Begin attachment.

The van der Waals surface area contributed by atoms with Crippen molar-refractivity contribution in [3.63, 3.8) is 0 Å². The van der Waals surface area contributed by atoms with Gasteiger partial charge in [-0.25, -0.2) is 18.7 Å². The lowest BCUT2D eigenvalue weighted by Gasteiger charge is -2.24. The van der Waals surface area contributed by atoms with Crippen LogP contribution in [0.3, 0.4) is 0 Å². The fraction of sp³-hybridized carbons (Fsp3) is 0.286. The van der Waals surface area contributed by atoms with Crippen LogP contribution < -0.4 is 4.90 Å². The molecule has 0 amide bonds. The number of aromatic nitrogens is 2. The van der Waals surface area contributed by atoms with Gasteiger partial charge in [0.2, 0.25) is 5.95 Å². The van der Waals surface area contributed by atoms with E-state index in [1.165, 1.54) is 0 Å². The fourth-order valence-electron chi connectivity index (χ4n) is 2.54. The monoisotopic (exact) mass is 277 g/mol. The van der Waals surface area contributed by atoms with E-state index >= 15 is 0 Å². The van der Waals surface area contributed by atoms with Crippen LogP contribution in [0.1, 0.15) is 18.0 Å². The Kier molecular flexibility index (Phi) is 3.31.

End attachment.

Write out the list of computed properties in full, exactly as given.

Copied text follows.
The van der Waals surface area contributed by atoms with Crippen molar-refractivity contribution in [3.63, 3.8) is 0 Å². The van der Waals surface area contributed by atoms with Gasteiger partial charge in [-0.25, -0.2) is 18.7 Å². The lowest BCUT2D eigenvalue weighted by Gasteiger charge is -2.24. The van der Waals surface area contributed by atoms with Crippen LogP contribution in [0.3, 0.4) is 0 Å². The fraction of sp³-hybridized carbons (Fsp3) is 0.286. The van der Waals surface area contributed by atoms with Crippen LogP contribution < -0.4 is 4.90 Å². The molecule has 0 amide bonds. The number of aromatic nitrogens is 2. The van der Waals surface area contributed by atoms with Gasteiger partial charge in [0.2, 0.25) is 5.95 Å². The van der Waals surface area contributed by atoms with E-state index in [1.165, 1.54) is 0 Å². The fourth-order valence-electron chi connectivity index (χ4n) is 2.54. The monoisotopic (exact) mass is 277 g/mol. The van der Waals surface area contributed by atoms with E-state index >= 15 is 0 Å². The van der Waals surface area contributed by atoms with Crippen LogP contribution in [0.1, 0.15) is 18.0 Å². The Kier molecular flexibility index (Phi) is 3.31.